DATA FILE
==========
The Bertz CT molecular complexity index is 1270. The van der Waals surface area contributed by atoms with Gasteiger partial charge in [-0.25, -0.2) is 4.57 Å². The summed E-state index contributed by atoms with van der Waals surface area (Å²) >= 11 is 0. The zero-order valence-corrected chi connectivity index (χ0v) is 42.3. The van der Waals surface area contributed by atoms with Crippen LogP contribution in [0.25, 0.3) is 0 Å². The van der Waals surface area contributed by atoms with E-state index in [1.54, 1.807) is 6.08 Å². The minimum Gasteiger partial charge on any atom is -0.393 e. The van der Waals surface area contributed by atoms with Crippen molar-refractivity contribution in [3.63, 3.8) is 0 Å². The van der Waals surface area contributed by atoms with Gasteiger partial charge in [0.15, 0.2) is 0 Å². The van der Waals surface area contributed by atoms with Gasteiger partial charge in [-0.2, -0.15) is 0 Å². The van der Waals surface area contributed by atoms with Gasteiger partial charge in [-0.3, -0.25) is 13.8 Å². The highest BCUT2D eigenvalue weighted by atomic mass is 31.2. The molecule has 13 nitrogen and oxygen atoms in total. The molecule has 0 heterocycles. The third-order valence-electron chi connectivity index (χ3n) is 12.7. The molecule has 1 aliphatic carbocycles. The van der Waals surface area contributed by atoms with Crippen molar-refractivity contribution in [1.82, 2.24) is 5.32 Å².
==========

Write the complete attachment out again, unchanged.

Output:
The Bertz CT molecular complexity index is 1270. The van der Waals surface area contributed by atoms with Gasteiger partial charge in [-0.25, -0.2) is 4.57 Å². The summed E-state index contributed by atoms with van der Waals surface area (Å²) >= 11 is 0. The zero-order valence-corrected chi connectivity index (χ0v) is 42.3. The van der Waals surface area contributed by atoms with Crippen LogP contribution in [0.25, 0.3) is 0 Å². The van der Waals surface area contributed by atoms with E-state index in [1.54, 1.807) is 6.08 Å². The minimum Gasteiger partial charge on any atom is -0.393 e. The van der Waals surface area contributed by atoms with Crippen molar-refractivity contribution in [3.63, 3.8) is 0 Å². The van der Waals surface area contributed by atoms with Gasteiger partial charge in [0.15, 0.2) is 0 Å². The van der Waals surface area contributed by atoms with Gasteiger partial charge in [-0.2, -0.15) is 0 Å². The van der Waals surface area contributed by atoms with Gasteiger partial charge in [-0.3, -0.25) is 13.8 Å². The highest BCUT2D eigenvalue weighted by atomic mass is 31.2. The molecule has 13 nitrogen and oxygen atoms in total. The molecule has 0 heterocycles. The third-order valence-electron chi connectivity index (χ3n) is 12.7. The molecule has 1 aliphatic carbocycles. The van der Waals surface area contributed by atoms with Crippen molar-refractivity contribution in [1.82, 2.24) is 5.32 Å².